Volvo Ocean Race team Groupama 4 are on the tenth day of racing in leg six, from Itajad, Brazil to Miami. Offshore of Kourou's satellite launching station in French Guiana, Groupama has escaped what ended up being a fairly cooperative passage through the Doldrums, which has enabled her to move up into fourth position to the detriment of Abu Dhabi. However, her deficit of around eight hours in relation to the three leaders means that it was a little later in the day before she too hit the tradewinds. However, her separation of a hundred miles behind Puma should stabilise before beginning to come down again as the fleet approach the West Indies.
With 2,000 miles still to go before they reach Miami, the fleet has been sailing in some steady tradewinds of around 16 to 23 knots since the early hours. As such the pace has picked up considerably and the three leaders, who were the first to hit this fresh breeze after the Doldrums, have been able to extend their lead over Abu Dhabi, now in fifth place, and Groupama 4. However, this average tempo of nearly twenty knots isn't set to last. Indeed the easterly breeze will die away slowly as they make their approach on the Caribbean between now and Thursday evening, at which point the five VO-70s will gradually slow up. Furthermore this drop in speed will affect the front of the fleet first of all.
Their slight delay in powering up at the start in Itajai has disrupted Groupama 4's launch into this Brazilian orbit a little, however ultimately this Florida-bound leg has been split into three sections. The first stage wasn't a favourable one for Franck Cammas and his men, who didn't enjoy the same weather conditions as their rivals and fell a bit behind on the journey up to the equator. After clearing the Doldrums last night, it would seem that the second stage in the tradewinds of the northern hemisphere may enable them to get back in contact with the others. Indeed, from the latitude of Martinique, the wind is expected to ease to below fifteen knots, or even less, and the first to feel the effects of this will be the leaders. As a result, it's highly likely that there will be a compression of the fleet along the Caribbean arc.
Finally, the third stage, between Saint Barth and the Bahamas is shaping up to be a complicated phase for all the navigators: a weak anticyclone is forming offshore of Florida, causing a break in the tradewinds, as well as an accumulation of tropical clouds between Guadeloupe and Cuba. This new configuration is set to cause the VO-70s to stall from the latitude of Barbados, where the tradewinds will create a lowly fifteen knots of breeze during Thursday lunchtime (European time), and even less than that as they approach Guadeloupe, where the wind will ease to just a dozen knots or so, before really becoming lethargic offshore of the Virgin Islands.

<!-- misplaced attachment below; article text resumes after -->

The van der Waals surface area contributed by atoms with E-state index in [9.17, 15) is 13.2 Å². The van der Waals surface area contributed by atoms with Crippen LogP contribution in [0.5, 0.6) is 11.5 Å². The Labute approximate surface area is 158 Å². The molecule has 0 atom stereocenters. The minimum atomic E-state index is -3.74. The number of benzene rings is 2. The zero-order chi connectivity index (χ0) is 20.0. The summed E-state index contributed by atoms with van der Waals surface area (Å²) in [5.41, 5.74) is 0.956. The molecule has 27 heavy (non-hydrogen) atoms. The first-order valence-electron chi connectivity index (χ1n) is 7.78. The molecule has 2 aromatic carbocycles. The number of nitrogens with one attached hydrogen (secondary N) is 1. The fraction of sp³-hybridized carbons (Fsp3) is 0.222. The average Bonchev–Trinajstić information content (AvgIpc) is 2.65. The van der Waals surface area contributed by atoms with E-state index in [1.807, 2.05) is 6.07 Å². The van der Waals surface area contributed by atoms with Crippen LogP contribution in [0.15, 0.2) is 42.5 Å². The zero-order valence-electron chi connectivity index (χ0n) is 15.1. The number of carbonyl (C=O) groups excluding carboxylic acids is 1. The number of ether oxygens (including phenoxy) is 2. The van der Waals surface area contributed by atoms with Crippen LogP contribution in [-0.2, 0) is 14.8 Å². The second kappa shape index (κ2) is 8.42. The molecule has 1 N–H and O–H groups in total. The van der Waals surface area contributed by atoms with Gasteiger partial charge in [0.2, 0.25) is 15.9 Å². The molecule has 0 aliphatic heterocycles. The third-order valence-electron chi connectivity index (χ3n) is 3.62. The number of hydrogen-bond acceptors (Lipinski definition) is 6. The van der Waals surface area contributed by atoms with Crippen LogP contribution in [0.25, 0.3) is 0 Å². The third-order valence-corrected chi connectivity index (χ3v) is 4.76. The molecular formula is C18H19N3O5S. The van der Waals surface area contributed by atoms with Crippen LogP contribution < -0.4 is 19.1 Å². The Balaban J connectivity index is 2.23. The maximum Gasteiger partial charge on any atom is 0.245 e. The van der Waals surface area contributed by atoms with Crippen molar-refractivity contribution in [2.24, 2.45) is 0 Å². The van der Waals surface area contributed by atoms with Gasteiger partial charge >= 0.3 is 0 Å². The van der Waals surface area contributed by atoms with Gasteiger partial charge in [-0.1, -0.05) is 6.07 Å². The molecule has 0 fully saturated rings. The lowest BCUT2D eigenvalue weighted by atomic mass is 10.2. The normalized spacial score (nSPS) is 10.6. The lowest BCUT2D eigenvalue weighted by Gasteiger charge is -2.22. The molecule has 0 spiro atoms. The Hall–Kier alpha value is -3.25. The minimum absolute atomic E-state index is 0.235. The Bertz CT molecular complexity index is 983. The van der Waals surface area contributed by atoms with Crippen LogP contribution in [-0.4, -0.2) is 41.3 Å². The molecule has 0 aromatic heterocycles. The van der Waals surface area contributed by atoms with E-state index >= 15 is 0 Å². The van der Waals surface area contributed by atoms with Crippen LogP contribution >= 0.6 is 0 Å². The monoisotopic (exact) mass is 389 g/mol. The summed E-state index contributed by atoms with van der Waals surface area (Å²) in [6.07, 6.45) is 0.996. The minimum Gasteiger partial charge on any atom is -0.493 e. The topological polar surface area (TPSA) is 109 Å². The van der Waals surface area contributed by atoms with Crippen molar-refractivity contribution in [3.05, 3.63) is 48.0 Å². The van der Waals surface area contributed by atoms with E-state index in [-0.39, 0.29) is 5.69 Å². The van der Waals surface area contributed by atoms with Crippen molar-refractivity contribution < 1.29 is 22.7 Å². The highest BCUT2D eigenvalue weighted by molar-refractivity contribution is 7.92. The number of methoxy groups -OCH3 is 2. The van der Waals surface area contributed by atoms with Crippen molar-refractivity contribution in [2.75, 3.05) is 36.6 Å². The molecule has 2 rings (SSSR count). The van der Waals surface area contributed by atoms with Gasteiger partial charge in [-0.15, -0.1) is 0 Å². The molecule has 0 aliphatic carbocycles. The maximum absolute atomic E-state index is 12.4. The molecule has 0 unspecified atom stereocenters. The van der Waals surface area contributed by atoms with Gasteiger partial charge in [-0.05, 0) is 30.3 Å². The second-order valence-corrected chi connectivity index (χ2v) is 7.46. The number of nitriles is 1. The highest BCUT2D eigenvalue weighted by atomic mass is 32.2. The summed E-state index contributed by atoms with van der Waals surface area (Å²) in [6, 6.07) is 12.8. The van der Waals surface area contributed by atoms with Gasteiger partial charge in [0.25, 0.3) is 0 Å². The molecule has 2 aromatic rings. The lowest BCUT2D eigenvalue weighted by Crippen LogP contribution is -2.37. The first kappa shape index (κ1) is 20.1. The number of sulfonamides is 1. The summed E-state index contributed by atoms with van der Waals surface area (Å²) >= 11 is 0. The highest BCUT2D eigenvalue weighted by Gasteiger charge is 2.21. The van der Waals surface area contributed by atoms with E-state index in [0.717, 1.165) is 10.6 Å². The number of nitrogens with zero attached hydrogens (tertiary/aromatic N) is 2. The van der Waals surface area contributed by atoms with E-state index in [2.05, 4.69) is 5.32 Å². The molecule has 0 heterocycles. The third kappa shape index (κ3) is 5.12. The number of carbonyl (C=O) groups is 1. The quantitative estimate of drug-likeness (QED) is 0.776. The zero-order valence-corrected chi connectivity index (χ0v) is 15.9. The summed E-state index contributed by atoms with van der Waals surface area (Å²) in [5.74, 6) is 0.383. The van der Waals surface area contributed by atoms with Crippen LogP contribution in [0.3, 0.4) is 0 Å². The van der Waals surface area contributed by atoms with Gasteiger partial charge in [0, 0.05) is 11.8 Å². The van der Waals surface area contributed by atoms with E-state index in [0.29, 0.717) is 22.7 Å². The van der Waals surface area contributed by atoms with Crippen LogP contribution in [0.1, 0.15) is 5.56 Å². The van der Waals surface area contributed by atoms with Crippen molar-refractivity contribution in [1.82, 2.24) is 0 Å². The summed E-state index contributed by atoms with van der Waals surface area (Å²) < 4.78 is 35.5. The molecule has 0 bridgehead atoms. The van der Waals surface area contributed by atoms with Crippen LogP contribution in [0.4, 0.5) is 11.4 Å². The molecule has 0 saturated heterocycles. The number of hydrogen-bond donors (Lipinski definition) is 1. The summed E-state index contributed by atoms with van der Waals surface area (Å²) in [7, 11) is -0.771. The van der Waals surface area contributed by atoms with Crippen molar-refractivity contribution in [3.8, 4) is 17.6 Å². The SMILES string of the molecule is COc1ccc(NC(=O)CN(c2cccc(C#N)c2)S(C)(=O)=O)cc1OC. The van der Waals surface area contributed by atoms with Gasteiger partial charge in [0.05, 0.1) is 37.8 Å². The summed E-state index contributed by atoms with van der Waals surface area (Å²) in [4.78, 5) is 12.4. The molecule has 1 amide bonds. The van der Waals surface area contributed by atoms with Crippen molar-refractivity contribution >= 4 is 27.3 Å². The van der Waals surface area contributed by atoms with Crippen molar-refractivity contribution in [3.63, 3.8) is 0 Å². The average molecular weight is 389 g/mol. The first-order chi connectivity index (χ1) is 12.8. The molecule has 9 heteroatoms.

The question on everyone's lips relates to how to tackle the end of this course. It's certainly hard to anticipate since a windless zone is forming to the North-East of the Antilles arc and in this light easterly breeze, the inside lane through the islands is likely to alternate between the effects of a thermal breeze, a strengthening Venturi, wind shadows and local currents, depending on the time of day. As such there are a lot of different choices possible for the final 1,000 miles before making landfall in Miami! A zone of calm conditions also seems keen to lounge around the Bahamas this coming weekend…. Targeting the veins of breeze when the wind is set to ease to less than five knots looks like a seemingly impossible task.
As such, in this veritable labyrinth, where certain options may end up in a dead end, Groupama 4 will have to find Ariadne's thread within the navigation charts. The initial focus will have to be on speed, but heading will also be key so as any stalling can at least be tackled with a good angle in relation to the wind. Franck Cammas and his crew have opted to swerve to windward and Abu Dhabi is currently 50 miles further West. This choice has been dictated by the fact that, for now, the tradewinds are packing more of a punch to the East, which would suggest that a trajectory outside the Antilles arc would be more favourable. Distancing oneself from the West Indies and hence the direct route is also about taking a punt that the compression of the fleet will open up the strategic options for the final sprint, which may well be completed at a snail's pace…
Standings on 2 May at 1300 UTC
1 – Puma 1,939.3 from the finish
2 – Camper 3.0 miles from the leader
3 – Telefonica 6.6 miles from the leader
4 – Groupama 107.7 miles from the leader
5 – Abu Dhabi 111.9 miles from the leader
Groupama Sailing Team website
by Franck Cammas
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3:46 PM Wed 2 May 2012GMT
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2011-12 Volvo Ocean Race
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